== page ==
I am utterly amazed at the ways in which God has worked change and growth in my heart, via lessons I’ve learned from observing my children. Usually, the first time around, I’ll think, “wow, I hope L. and A. really ‘get it’ next time and learn from that mistake”. After letting an incident steep in my heart for a while, I realize that I needed that lesson as much as or more than they did!
This week’s lesson began on our way to pick up my mommy-mobile from the car dealer, where it had undergone some repairs. (The repairs could be in a category of their own on this blog, but I digress.) Little A. and I had picked up L. from school, played on the playground for a decent amount of time, and then we made the ten minute ride from school to the car dealer. As we drove, everything that A. said or did annoyed L. very much, and he was very vocal about it. I knew he was hungry, and I should have given him a snack at the playground, but had forgotten. Normally, I allow eating in our vehicle, but today we were in a loaner, which happened to be brand new, with barely 100 miles on it. I was hoping to keep it spotless. When L. is hungry, I see myself reflected so clearly. Reason goes out the window, answers get snippy, and nothing is quite right.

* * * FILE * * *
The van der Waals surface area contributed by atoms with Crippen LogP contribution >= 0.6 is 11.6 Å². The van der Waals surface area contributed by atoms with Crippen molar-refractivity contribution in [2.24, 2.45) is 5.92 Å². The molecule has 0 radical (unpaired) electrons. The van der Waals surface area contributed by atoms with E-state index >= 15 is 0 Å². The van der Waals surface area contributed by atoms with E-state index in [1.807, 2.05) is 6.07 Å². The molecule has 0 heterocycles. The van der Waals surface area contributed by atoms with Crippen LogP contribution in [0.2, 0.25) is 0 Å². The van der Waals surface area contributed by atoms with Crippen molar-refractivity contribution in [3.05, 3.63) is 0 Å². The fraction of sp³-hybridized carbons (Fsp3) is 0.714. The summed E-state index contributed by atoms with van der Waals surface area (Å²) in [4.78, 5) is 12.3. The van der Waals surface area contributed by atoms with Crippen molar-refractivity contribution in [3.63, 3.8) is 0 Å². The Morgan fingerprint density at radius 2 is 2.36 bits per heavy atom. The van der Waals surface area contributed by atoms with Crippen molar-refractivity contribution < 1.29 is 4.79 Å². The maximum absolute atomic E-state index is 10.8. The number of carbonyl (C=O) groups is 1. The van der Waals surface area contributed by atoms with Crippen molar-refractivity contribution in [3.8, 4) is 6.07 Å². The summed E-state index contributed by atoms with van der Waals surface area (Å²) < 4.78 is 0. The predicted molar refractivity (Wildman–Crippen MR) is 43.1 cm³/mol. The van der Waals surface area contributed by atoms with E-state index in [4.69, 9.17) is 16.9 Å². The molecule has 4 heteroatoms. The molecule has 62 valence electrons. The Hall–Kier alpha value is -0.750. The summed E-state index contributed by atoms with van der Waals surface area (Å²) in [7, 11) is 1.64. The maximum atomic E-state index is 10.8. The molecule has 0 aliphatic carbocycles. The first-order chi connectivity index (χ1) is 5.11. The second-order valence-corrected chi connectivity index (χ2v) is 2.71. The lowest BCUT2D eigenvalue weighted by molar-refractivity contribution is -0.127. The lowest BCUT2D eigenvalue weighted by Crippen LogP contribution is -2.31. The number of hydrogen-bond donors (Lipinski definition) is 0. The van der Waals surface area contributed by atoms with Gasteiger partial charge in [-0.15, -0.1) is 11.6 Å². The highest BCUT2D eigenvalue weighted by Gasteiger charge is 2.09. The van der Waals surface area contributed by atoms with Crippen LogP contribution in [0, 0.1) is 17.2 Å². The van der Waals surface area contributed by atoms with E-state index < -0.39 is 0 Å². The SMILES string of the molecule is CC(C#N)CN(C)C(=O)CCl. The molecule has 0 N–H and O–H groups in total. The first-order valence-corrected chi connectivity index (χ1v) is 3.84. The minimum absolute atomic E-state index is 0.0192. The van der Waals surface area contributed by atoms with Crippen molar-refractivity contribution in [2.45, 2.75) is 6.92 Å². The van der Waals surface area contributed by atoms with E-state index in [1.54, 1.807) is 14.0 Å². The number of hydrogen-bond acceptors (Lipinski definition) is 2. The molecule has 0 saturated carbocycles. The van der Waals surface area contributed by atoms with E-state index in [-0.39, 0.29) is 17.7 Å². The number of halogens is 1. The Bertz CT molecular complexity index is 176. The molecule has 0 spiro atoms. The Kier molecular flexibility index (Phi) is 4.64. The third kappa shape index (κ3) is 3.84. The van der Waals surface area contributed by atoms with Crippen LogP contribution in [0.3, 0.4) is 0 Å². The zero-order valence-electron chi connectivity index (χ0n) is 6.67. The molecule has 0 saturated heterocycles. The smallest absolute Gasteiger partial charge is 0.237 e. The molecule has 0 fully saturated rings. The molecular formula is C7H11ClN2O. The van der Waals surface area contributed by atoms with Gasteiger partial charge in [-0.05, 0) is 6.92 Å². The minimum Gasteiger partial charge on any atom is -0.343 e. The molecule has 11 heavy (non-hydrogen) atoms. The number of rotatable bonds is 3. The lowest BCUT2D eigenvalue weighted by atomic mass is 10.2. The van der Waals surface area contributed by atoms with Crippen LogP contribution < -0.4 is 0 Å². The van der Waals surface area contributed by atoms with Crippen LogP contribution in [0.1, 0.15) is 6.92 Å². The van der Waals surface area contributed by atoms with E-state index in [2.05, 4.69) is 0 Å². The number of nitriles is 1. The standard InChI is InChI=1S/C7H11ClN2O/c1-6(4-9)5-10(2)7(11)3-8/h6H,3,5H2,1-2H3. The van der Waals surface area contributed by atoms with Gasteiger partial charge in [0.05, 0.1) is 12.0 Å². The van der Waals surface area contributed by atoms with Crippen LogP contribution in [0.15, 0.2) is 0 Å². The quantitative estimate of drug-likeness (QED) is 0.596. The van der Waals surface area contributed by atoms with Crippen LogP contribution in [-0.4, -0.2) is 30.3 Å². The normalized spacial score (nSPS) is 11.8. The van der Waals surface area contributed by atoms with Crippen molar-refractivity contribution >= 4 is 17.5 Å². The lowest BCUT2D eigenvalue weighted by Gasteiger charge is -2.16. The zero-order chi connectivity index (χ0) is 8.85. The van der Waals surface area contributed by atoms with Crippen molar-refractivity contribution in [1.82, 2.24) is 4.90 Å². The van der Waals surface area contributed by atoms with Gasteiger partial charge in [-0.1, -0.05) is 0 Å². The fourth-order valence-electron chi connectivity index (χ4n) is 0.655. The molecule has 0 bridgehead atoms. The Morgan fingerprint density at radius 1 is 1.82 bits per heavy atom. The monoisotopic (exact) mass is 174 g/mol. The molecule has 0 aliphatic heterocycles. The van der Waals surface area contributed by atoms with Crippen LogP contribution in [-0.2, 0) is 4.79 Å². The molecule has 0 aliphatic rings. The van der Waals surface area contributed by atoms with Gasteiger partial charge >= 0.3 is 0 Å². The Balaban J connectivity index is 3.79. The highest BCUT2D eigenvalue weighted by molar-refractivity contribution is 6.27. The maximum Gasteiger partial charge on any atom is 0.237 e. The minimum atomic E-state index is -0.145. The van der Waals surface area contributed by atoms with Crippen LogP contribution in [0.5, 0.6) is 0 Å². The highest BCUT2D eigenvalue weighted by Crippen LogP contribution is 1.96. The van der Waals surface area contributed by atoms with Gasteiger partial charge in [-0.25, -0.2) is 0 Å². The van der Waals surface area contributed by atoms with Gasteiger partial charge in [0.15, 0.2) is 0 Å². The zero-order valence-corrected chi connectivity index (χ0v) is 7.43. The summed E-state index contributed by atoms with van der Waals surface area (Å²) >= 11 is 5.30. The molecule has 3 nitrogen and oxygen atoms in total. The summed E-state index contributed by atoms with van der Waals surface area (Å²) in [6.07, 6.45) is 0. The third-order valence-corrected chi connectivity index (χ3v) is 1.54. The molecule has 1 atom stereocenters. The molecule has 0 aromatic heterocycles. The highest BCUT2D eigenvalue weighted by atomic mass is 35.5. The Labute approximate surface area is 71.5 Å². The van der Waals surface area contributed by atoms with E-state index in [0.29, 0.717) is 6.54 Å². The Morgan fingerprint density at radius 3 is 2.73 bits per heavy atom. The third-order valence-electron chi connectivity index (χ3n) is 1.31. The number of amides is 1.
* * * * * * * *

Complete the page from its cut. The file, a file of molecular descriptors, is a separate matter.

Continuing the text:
Even with that in mind, I attempted to reason with him. I took the really high road and ventured to say that God would use little A. in L.’s life perhaps more than anyone else to help him develop patience and cheerfulness. He groaned; he just wanted silence and a snack. Then, I asked him if he trusted God to work in A.’s heart. “Yes,” he replied. I asked him if he trusted God to work in his own heart. “Yes,” he replied, but he went on to say, “but A. needs all the work, not me!” Ouch. I cringed, feeling like he was totally missing the point. By this time, we had reached our destination, so I just asked the kids for pledges of patience and cooperation while we went inside to pay for the repairs, get the car seats back into our SUV, and head home.
We made it home and through the rest of the evening with no other major discussions. Dinner does smooth things over quite nicely. As in the past, I took a little longer to digest our conversation in the car. As quick as I was to judge my little boy for his pride and arrogance in suggesting that his heart needed no work, I was equally slow to realize that I had misjudged my own heart.
One by one, illumination filled my mind, and I began to recall things I had thought or said or did that I knew weren’t pleasing to God. There was selfishness, greed, fear, distrust, meanness, anger, and ungratefulness stamped on so many words or ideas. How many people had I considered to be in great need of God’s hand to work on them, while ignoring my own mess? It hurt to realize just how blind I can be.
I hope I can keep guiding my children as they grow as siblings and also as God’s beloved. I’m glad God used our conversation the other day to wake me up to my never-ending need for grace in my life. We all need it, but we must start in our own hearts.
“‘Why do you look at the speck of sawdust in your brother’s eye and pay no attention to the plank in your own eye?'” (Luke 6:41)